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This New Study About Uber Is A Great Way to Understand the Gender Pay Gap

First, the unsurprising news: Uber partnered with economists from Stanford and the University of Chicago to study whether there’s a pay gap between its male and female drivers, and sure enough, they found one. Specifically, women drivers earn approximately 7 percent less than their male counterparts ($20 an hour compared to $21 an hour), according to the study, which was released earlier this week and can be viewed in full here.

Now, the surprising part: The report finds zero evidence of gender discrimination. Instead, it effectively demonstrates how the pay gap isn’t due to an explicit, coordinated effort to pay women less than men (because that would be illegal), but the byproduct of a host of social factors that stem from (and reinforce) traditional gender norms, and in turn, limit women’s upward mobility in the workplace.

Basically, Uber’s study argues that men earn slightly more than their female colleagues because they’re more “productive on the platform.” It identifies three reasons for this discrepancy:

  1. Average speed. Like all men, male Uber drivers tend to drive faster than women — about 2 percent faster, to be exact — allowing them to complete more rides. Also, quick trips result in better ratings from riders. This is the most important factor, accounting for half of the pay discrepancy.
  2. Driver experience. On average, male Uber drivers have more than two years experience driving for Uber, whereas most of the female drivers have only been on the platform for a couple of months. That extra experience equates to being a better driver and getting paid more. This explains about 30 percent of the discrepancy.
  3. Time and location of driving. Male Uber drivers tend to go after more lucrative trips — e.g., fares to and from the airport. Another good example: Men are more likely to work the graveyard shift on Saturday night/Sunday morning, when people need rides home from bars and surge pricing is likely to be in effect. After all, for nearly its entire corporate existence, Uber’s reputation has been marred by terrifying stories of women being sexually assaulted during Uber rides, both as drivers and riders. So it makes perfect sense that women are more reluctant to pick up drunk guys at 2 a.m.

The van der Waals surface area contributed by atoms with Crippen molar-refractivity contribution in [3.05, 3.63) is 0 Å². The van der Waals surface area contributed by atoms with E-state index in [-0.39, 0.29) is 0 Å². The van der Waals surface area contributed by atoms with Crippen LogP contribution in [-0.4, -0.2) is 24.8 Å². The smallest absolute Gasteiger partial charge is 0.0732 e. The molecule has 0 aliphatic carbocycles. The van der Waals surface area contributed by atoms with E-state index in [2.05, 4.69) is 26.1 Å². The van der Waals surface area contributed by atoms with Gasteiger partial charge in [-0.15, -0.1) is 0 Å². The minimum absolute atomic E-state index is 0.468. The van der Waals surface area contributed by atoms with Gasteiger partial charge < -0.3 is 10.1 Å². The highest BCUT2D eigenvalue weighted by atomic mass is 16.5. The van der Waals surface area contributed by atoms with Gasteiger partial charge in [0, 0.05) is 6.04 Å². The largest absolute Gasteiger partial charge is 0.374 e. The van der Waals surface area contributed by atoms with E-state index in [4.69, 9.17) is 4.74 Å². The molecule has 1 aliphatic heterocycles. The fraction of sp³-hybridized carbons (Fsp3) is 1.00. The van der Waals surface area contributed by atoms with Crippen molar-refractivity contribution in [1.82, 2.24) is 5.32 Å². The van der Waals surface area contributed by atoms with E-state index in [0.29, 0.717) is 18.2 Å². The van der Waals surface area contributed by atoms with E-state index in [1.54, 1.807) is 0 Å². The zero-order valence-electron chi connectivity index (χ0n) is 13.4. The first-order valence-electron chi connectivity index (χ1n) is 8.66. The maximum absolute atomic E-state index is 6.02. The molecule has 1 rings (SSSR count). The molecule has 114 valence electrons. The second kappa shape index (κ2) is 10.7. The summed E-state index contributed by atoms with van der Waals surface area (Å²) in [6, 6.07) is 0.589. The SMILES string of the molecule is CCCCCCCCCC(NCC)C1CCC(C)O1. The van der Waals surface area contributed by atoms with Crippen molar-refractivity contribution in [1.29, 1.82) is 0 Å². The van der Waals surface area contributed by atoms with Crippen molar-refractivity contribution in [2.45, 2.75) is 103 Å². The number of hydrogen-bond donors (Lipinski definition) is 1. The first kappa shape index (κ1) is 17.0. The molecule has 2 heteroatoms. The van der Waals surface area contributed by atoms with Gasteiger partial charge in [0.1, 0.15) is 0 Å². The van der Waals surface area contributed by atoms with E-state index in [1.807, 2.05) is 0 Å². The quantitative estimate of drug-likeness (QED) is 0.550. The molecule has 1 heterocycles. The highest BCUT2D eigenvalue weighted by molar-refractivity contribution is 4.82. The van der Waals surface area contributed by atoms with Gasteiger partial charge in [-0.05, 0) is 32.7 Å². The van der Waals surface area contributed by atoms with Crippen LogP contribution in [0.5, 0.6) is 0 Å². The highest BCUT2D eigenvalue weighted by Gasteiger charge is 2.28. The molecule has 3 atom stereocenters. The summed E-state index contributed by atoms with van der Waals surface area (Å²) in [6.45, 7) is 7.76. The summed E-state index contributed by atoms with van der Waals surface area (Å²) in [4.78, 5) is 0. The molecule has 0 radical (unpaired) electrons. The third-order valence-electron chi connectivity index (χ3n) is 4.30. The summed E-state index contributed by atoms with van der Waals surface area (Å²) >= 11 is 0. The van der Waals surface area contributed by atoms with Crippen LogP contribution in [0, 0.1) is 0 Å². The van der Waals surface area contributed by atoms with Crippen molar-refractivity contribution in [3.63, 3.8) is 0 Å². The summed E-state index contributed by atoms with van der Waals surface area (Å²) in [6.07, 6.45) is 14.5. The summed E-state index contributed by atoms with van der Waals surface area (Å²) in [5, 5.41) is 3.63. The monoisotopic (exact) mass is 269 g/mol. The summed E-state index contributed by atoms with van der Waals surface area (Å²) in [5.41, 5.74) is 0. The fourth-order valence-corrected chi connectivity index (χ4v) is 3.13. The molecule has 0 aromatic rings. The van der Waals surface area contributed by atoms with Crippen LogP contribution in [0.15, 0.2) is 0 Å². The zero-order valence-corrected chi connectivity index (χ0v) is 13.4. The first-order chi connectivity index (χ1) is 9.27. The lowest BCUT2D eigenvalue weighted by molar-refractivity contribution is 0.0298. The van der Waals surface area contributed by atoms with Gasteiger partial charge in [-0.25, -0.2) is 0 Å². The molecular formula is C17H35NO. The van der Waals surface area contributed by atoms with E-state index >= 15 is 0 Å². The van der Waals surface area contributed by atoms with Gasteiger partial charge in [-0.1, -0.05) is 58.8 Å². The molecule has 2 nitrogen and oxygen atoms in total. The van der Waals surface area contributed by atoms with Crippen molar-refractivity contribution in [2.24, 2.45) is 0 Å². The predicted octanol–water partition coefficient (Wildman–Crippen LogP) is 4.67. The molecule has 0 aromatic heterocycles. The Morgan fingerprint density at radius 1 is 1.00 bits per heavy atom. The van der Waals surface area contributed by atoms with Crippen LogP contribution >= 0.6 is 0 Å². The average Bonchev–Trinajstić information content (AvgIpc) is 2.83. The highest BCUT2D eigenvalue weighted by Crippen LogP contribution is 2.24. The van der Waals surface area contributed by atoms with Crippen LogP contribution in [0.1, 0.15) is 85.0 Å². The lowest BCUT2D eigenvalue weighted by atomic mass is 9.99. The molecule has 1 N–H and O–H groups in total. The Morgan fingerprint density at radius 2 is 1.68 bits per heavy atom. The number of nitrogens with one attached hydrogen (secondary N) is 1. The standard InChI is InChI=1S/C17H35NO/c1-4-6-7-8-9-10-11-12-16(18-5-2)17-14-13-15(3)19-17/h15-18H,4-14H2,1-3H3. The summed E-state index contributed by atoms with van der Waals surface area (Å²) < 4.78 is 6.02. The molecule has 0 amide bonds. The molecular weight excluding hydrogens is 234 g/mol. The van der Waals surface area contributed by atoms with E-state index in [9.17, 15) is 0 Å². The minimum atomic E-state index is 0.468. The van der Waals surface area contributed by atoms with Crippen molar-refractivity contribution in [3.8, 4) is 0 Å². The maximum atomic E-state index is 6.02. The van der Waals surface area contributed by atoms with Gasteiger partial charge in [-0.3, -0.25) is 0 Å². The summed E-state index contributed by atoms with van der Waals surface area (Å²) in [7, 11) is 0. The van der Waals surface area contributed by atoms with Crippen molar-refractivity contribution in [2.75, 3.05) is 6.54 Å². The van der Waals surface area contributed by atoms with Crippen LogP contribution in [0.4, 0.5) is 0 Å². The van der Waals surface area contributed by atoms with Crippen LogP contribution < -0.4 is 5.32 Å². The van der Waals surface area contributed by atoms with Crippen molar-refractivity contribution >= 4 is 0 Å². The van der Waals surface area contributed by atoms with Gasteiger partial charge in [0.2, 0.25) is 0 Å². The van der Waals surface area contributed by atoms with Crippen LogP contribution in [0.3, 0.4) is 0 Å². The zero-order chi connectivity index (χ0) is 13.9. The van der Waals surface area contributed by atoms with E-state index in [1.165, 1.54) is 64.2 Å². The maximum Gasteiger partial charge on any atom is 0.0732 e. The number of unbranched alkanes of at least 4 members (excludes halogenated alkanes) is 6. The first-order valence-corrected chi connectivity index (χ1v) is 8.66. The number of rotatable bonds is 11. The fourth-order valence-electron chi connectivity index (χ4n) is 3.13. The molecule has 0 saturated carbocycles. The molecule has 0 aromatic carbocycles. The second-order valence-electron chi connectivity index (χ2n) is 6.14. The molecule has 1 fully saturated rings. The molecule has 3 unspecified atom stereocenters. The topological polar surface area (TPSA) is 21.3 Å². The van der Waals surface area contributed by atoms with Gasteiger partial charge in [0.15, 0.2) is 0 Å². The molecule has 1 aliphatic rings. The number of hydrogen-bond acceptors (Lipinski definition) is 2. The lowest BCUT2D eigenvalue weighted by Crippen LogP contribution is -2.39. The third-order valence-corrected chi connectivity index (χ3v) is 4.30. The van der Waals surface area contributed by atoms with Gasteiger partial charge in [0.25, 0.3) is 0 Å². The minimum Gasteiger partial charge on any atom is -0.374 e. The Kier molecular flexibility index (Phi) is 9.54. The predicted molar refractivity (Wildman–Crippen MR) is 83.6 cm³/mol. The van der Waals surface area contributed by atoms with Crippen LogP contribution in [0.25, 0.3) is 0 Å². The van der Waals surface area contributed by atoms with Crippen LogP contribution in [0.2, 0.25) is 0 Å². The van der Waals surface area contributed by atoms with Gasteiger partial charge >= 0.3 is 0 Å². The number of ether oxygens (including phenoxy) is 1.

This is where the Uber study dovetails with the larger debate about the pay gap. Pay-gap deniers (generally conservatives) dismiss the idea that society is sexist against women, especially as it pertains to work and compensation. Any gap in pay, they argue, is ultimately because women elect to go into lower-paying professions and work fewer hours than men.

But the fact that a pay gap exists at all is proof of a more subtle but nonetheless real bias against women in society, their opponents argue. In the case of Uber, it’s the very real threat of physical or sexual violence that keeps women from working the higher-paying shifts. On a wider level, it’s women being discouraged from certain high-paying professions because of the demands of domestic life.

The disheartening thing is that some of the seedier corners of the internet are taking the Uber study as proof that women are inherently inferior workers — and not proof that women face unique challenges as workers.

Which is to say that even though we’ve learned more about the pay gap, we’ve learned nothing.